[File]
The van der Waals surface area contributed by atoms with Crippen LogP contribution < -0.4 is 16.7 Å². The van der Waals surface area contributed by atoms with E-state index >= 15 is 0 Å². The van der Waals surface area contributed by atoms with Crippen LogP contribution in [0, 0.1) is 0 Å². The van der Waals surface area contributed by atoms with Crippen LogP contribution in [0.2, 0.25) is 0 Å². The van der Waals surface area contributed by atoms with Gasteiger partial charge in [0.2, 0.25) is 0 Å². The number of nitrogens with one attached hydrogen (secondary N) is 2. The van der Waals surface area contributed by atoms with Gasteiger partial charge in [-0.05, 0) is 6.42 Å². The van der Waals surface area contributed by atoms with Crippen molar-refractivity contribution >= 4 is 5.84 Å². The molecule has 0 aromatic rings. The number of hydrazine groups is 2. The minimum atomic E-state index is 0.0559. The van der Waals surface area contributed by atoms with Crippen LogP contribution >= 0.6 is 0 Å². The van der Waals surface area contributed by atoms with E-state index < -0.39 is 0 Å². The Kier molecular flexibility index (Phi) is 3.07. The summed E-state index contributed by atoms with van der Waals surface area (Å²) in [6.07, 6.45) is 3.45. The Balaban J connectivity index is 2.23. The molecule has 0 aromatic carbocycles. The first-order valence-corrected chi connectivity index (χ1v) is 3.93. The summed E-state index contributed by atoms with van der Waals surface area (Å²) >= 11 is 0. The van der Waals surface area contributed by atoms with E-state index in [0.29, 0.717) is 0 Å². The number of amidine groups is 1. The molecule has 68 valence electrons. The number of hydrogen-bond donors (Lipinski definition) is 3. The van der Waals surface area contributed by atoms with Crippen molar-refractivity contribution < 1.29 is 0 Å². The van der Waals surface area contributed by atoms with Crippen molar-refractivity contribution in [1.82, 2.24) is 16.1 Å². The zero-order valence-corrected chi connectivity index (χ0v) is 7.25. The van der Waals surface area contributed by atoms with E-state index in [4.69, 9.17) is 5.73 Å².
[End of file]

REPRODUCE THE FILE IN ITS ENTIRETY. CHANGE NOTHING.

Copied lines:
The van der Waals surface area contributed by atoms with Crippen LogP contribution < -0.4 is 16.7 Å². The van der Waals surface area contributed by atoms with E-state index >= 15 is 0 Å². The van der Waals surface area contributed by atoms with Crippen LogP contribution in [0, 0.1) is 0 Å². The van der Waals surface area contributed by atoms with Crippen LogP contribution in [0.2, 0.25) is 0 Å². The van der Waals surface area contributed by atoms with Gasteiger partial charge in [0.2, 0.25) is 0 Å². The number of nitrogens with one attached hydrogen (secondary N) is 2. The van der Waals surface area contributed by atoms with Gasteiger partial charge in [-0.05, 0) is 6.42 Å². The van der Waals surface area contributed by atoms with Crippen molar-refractivity contribution >= 4 is 5.84 Å². The molecule has 0 aromatic rings. The number of hydrazine groups is 2. The minimum atomic E-state index is 0.0559. The van der Waals surface area contributed by atoms with Crippen LogP contribution >= 0.6 is 0 Å². The van der Waals surface area contributed by atoms with E-state index < -0.39 is 0 Å². The Kier molecular flexibility index (Phi) is 3.07. The summed E-state index contributed by atoms with van der Waals surface area (Å²) in [6.07, 6.45) is 3.45. The Balaban J connectivity index is 2.23. The molecule has 0 aromatic carbocycles. The first-order valence-corrected chi connectivity index (χ1v) is 3.93. The summed E-state index contributed by atoms with van der Waals surface area (Å²) >= 11 is 0. The van der Waals surface area contributed by atoms with E-state index in [0.29, 0.717) is 0 Å². The number of amidine groups is 1. The molecule has 68 valence electrons. The number of hydrogen-bond donors (Lipinski definition) is 3. The van der Waals surface area contributed by atoms with Crippen molar-refractivity contribution < 1.29 is 0 Å². The van der Waals surface area contributed by atoms with Crippen molar-refractivity contribution in [1.82, 2.24) is 16.1 Å². The zero-order valence-corrected chi connectivity index (χ0v) is 7.25. The van der Waals surface area contributed by atoms with E-state index in [4.69, 9.17) is 5.73 Å².